illegal scams are common in the seafood industry
In restaurants, no one would be foolish enough to try to pass beef as chicken, but fish is a different story. Fish and other seafood items are often mislabeled and sold to others in the supply chain and to you, the consumer.
We’re talking about seafood fraud!
What is seafood fraud?
"Seafood fraud" is a term that umbrellas several different acts (such as mislabeling and short-weighing with preservatives) that are absurdly profitable and poorly regulated.
In 2010 the former CEO of Sterling Seafood Corporation confessed that he purposely imported cheap Vietnamese catfish and switched its name tag to a pricier "grouper" to avoid $60 million US in anti-dumping tariffs. The CEO orchestrated this mislabeling scheme for at least two years until the government got word.
Mislabeling is not the only type of seafood fraud and large operations are not the only players netting huge profits from these acts.
How common is seafood fraud?
More than 1 out of 3 fish are mislabeled.
Oceana is a leader in ocean conservation and progressive environmental policy. In 2013 they conducted the largest seafood DNA sampling effort on fish being sold in restaurants and grocery store to identify how common seafood fraud is throughout the U.S. This investigation found that 1 out of 3 fish are mislabeled, most notably red snapper and tuna. Additionally, in October of 2015, Oceana released another seafood fraud report on America's favorite fish family, the salmons. They found that 43 percent of salmon samples were mislabeled when wild salmon was not in season.
View Oceana Reports
2013 Oceana National Seafood Fraud Report
2015 Oceana Salmon Testing Report
In addition, there are boatloads of unreported, unregulated, and illegal fish being caught and sold under legal fish names. The federal government is taking a step in the right direction with the formation of the National Ocean Council Committee (NOC) on Illegal Unreported and Unregulated (IUU) Fishing and Seafood Fraud.
While they talk, take the next few scrolls down to familiarize yourself with some of these tasteless acts.
Common Practices Within Seafood Fraud
SHORT-WEIGHTING WITH SODIUM TRIPOLYPHOSPHATE (STPP)
STPP is a colorless, tasteless and odorless salt that is used to preserve food, including seafood, and is also found in paints and cleaning products. As a food preservative, STPP encourages cells to soak up water. This water retention makes seafood look plump, bright white, and "fresh". Yum!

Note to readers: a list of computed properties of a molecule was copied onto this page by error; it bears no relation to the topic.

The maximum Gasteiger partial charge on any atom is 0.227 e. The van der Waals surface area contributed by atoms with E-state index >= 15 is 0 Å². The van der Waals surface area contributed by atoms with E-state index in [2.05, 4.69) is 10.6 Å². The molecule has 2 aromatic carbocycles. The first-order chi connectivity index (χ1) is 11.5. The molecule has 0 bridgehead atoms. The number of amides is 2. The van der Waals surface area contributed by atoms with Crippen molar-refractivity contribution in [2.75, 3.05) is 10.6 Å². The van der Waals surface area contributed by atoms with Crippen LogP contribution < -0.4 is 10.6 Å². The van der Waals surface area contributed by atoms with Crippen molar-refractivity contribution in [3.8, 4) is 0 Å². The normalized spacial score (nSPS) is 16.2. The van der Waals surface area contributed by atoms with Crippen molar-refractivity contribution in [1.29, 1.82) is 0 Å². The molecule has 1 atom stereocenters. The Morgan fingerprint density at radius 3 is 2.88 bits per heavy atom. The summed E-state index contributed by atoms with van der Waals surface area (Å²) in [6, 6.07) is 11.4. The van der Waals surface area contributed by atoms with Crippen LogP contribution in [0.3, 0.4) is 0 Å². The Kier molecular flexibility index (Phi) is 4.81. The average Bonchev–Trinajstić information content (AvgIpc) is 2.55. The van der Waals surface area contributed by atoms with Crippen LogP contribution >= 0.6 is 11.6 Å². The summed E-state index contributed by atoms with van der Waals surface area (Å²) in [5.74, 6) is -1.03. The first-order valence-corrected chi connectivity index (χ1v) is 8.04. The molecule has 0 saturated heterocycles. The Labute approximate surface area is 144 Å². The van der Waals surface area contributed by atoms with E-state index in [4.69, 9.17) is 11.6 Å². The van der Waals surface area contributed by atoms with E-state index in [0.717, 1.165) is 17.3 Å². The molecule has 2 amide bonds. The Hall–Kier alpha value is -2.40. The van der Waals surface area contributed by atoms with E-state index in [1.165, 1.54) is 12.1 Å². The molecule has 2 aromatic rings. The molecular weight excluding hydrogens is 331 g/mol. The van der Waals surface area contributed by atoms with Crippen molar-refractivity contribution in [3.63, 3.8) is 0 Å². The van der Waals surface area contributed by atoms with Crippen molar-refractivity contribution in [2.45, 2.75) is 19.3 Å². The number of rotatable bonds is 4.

Seafood that is not treated with STPP is called "Dry" while seafood that is treated with STPP may be called "Wet" (See Dry vs. Wet Scallops).
Not only do consumers end up paying more money for "Wet" seafood because of the added water weight, but the seafood decreases in size and changes in texture when the water is cooked out. Excessive "Wet" treatment destroys the quality of the protein during the cooking process-it creates a "soapy" flavor and crumbly texture. Yeah, we’re going to pass.
HOW WET SEAFOOD IS CREATED
Once caught and cut, the seafood destined to be "Wet" will be stored in the STPP soaking solution. According to the Food and Agriculture Organization of the United Nation (FAO), 11 pounds of both STPP and Sodium Phosphate are mixed with 24 gallons of water to create a soaking solution.
2. OVER GLAZING (ICE COATING)
When a fillet of fish is frozen, it will receive additional layers of frozen water that protects the fillet. This ice covering is called the "ice coating" or glaze. The consumer pays for the coating's weight when buying frozen fish. It is expensive water to pay for, especially if the fish is over glazed and considered a high-value fish.
3. BAIT AND SWITCH
The "bait and switch" is when the consumer/buyer is paying for one kind of fish but is purposely receiving a completely different kind of fish.
While the bait and switch most notably happens at restaurants, it can happen anywhere within the supply chain with any kind of fish. For instance, "Bay Scallops" may actually be small round hole punches of skate wing. Wild salmon commonly ends up being farmed salmon and pricey and over-consumed "Atlantic cod" very well could be cheaper "Pacific cod" from across the country. There are even accounts of Mako shark being sold as swordfish.
Even some legally acceptable labeling is misleading!
There are multiple FDA approved "Acceptable Market Names" for a single fish. Acadian Redfish (Sebastes fasciatus ) is a tasty local deep water Atlantic species that is commonly marketed as "Redfish", "Ocean Perch" and "Rockfish"; however, "Rockfish" is also an "Acceptable Market Name" for dozens of pacific fishes, too. How is a customer suppose to know which fish they are ordering and receiving?
This legal ambiguity and mislabeling allows endangered and illegal species (even those toxic to our health) to be caught and sold under an "Acceptable Market Name". Take grouper for example in the following video ...
ready to protect your health and wallet?
We wouldn’t tell you all about seafood fraud and not provide advice! Check out our next article Trick or Treat? How to Avoid Seafood Fraud and Find Better Fish in New England